Material Success, Hard Work, and Self-Discipline

10 ’ I " he achievement of material success is probably the most widely respected form of

A self-improvement in the United States. Many scholars believe that the nation’s Protestant heritage is also largely responsible for bringing this about. The idea of mixing materialism and religion may seem contradictory; religion is considered to be concerned with spiritual matters, not material possessions. How can the two mix?

11 Some of the early European Protestant leaders believed that people who were blessed by God might be recognized in the world by their material success. Other church leaders, particularly in the United States, made an even stronger connection between gaining material wealth and being blessed by God. In 1900, for example, Bishop William Lawrence proclaimed,[30] “Godliness is in league with[31] riches. . . . Material prosperity is helping to make the national character sweeter, more joyous, more unselfish, more Christlike.”

12 American religious leaders, however, never encouraged the idea of gaining wealth without hard work and self-discipline. Many scholars believe that the emphasis on these two values made an important contribution to the industrial growth of the United States. Protestant leaders viewed the work of all people as holy, not just that of priests. They also believed that the capacity for self-discipline was a holy characteristic blessed by God. Self-discipline was often defined as the willingness to save and invest one’s money rather than spend it on immediate pleasures. Protestant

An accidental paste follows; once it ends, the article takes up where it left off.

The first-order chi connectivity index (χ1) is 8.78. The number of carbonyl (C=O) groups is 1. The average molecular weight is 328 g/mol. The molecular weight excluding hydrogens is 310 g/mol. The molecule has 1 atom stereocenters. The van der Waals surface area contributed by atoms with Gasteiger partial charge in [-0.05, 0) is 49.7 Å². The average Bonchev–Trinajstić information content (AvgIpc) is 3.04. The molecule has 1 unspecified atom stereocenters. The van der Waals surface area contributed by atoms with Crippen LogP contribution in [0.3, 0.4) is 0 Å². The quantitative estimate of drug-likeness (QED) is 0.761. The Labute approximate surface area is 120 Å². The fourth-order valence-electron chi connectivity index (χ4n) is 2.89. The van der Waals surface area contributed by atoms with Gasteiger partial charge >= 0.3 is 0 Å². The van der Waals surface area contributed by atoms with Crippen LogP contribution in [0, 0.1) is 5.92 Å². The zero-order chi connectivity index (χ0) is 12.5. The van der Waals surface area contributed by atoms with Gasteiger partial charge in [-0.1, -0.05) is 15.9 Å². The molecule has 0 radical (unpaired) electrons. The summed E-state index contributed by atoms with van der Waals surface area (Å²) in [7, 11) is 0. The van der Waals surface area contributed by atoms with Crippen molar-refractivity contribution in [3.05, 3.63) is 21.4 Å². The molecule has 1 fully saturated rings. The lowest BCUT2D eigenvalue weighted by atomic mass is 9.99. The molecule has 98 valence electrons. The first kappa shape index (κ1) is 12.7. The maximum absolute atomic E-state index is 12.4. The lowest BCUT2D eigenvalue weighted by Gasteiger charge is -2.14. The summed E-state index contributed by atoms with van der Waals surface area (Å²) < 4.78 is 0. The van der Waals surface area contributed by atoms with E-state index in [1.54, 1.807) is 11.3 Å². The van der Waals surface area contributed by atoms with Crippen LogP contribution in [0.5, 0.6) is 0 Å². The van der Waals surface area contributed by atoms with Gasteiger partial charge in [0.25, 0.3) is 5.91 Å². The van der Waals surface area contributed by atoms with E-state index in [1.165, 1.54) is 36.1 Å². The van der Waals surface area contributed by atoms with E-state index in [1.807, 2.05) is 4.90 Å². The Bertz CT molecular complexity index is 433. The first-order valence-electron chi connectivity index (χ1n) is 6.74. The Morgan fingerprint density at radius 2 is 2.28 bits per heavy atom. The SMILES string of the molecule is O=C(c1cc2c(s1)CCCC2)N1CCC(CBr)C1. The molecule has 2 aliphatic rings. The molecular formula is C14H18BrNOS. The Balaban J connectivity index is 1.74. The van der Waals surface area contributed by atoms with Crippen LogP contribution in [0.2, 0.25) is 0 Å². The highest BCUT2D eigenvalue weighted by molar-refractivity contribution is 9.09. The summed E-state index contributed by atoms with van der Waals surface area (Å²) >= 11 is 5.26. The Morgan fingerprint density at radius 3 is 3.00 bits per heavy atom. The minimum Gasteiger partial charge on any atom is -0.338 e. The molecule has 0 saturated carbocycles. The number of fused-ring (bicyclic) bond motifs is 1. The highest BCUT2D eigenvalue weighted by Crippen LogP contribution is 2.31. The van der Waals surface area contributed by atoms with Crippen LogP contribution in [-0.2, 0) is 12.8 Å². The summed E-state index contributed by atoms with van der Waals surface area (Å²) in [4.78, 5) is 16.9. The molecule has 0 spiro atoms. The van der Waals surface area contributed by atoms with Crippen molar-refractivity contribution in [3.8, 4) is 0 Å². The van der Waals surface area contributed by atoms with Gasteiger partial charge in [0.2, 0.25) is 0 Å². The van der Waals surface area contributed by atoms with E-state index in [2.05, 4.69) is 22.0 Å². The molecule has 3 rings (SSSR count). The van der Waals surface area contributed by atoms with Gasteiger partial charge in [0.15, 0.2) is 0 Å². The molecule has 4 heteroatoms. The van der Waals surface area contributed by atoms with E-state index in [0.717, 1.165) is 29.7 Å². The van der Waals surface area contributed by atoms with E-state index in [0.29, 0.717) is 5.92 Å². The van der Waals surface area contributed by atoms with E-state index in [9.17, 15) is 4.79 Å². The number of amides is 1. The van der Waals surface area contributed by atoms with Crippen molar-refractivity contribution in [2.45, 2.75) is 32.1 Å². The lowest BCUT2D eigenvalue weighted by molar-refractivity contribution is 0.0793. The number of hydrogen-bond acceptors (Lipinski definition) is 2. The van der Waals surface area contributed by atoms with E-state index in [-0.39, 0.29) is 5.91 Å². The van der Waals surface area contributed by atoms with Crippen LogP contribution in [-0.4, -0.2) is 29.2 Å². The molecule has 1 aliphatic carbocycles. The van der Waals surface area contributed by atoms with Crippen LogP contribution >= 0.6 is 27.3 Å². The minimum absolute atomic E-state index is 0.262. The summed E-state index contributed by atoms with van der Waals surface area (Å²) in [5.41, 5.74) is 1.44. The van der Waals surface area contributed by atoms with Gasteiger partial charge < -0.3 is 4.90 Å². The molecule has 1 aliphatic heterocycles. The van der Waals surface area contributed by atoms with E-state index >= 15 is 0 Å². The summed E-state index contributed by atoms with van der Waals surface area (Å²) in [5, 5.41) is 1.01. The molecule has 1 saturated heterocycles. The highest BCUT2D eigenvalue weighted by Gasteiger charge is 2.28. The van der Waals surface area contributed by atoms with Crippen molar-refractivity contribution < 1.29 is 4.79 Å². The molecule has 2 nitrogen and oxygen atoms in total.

tradition, therefore, may have played an important part in creating a good climate for the industrial growth of the United States, which depended on hard work and willingness to save and invest money.

13 The belief in hard work and self-discipline in pursuit of material gain and other goals is often referred to as “the Protestant work ethic” or “the Puritan work ethic.” It is important to understand that this work ethic has had an influence far beyond the Protestant church. Many religious groups in the United States share this work ethic, and even Americans who have no attachment to a particular church are influenced by the work ethic in their daily lives. Interestingly, the United States is the only industrialized country that does not have a legal requirement for workers to have a certain number of paid vacation days. Americans take an average of only two weeks of vacation time a year.

Vacation days


Source: AOL News. June 25, 2003, citing Catherine Valenti. "The No-Vacation Nation.“ www. ABCNews. com.

Updated: 18th July 2015 — 3:16 pm